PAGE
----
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Before the mid-1950s, polio was one of the most feared diseases in the world. Caused by a virus, it created annual epidemics. The disease hit children the hardest. Once contracted, the virus replicates rapidly and invades the nervous system of the victim. People infected are generally contagious for six weeks, even if they show no symptoms.
The disease struck indiscriminately. Even U.S. President Franklin D. Roosevelt was affected, losing the use of his legs after a diagnosis at the age of 39. In 1938, he founded the National Foundation for Infantile Paralysis, to fund research into a cure. Roosevelt also founded the March of Dimes, a massive public fundraising effort to aid the afflicted and find a cure or vaccine.
In 1952, there were almost 58,000 polio cases in the United States, leaving over 3,000 people dead and over 21,000 with varying degrees of paralysis. The most severe phase of the disease paralyzed the diaphragm and muscles of the chest, forcing victims to be placed in an iron lung in order to breathe. This imprisonment could last for up to a week, or even for years.
With major outbreaks occurring in the U.S. and Europe, the race was on to find a vaccine to prevent the virus from infecting more of the population.
Sept. 10, 1952
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Dr. Jonas Salk, the son of Jewish immigrants from Poland, was appointed by the University of Pittsburgh School of Medicine to tackle polio in 1947. For the next seven years, he worked 16-hour days, seven days a week.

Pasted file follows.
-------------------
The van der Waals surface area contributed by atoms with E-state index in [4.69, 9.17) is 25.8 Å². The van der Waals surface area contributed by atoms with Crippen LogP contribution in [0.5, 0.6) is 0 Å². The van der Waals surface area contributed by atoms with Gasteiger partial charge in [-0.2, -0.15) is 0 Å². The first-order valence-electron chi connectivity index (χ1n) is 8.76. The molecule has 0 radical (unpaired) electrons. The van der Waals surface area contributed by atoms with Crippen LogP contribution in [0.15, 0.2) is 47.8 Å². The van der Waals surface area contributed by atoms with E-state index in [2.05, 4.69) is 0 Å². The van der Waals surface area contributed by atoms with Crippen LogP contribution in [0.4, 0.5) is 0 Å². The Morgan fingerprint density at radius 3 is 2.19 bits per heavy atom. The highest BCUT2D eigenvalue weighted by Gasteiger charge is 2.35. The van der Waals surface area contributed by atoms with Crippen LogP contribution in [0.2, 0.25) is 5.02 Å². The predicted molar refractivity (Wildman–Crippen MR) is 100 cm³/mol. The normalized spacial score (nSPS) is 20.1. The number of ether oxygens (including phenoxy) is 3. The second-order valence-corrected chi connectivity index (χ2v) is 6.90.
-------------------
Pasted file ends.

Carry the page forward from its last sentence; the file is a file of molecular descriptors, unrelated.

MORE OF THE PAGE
In 1953, Salk's wife and three sons volunteered to be injected with a test vaccine based on an inactivated or “killed” polio virus. After preliminary tests a mass trial began. The head of the National Foundation for Infantile Paralysis strongly backed Salk, paving the way for the final, nationwide trial to be conducted. It involved vast numbers of health professionals and over 1.8 million schoolchildren.
The vaccine was announced to be "safe and effective" on April 12, 1955, the ten-year anniversary of Roosevelt's death.
The success of the trial was widely reported, leading to spontaneous celebrations across the country. Salk refused a ticker tape parade and did not patent his discovery. He understood the need for the vaccine to be distributed widely to begin the process of eradicating the disease, and made his knowledge available to many countries. If the majority of people were vaccinated, any that slipped through the cracks would be protected by herd immunity. Today polio has almost been eradicated.
March 26, 1953
The people, I would say. There is no patent. Could you patent the sun?
DR. JONAS SALK, ON THE QUESTION OF WHO OWNS THE PATENT TO THE VACCINE, APRIL 12, 1955
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April 29, 1954
Jan. 31, 1956
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He felt that he couldn't ask other parents to let him give this vaccine to their children if he wasn't willing to first try it on his own.
DARRELL SALK, SON OF DR. JONAS SALK
IMAGE: MICHAEL OCHS ARCHIVES/GETTY IMAGES
April 8, 1955
April 9, 1955
April 12, 1955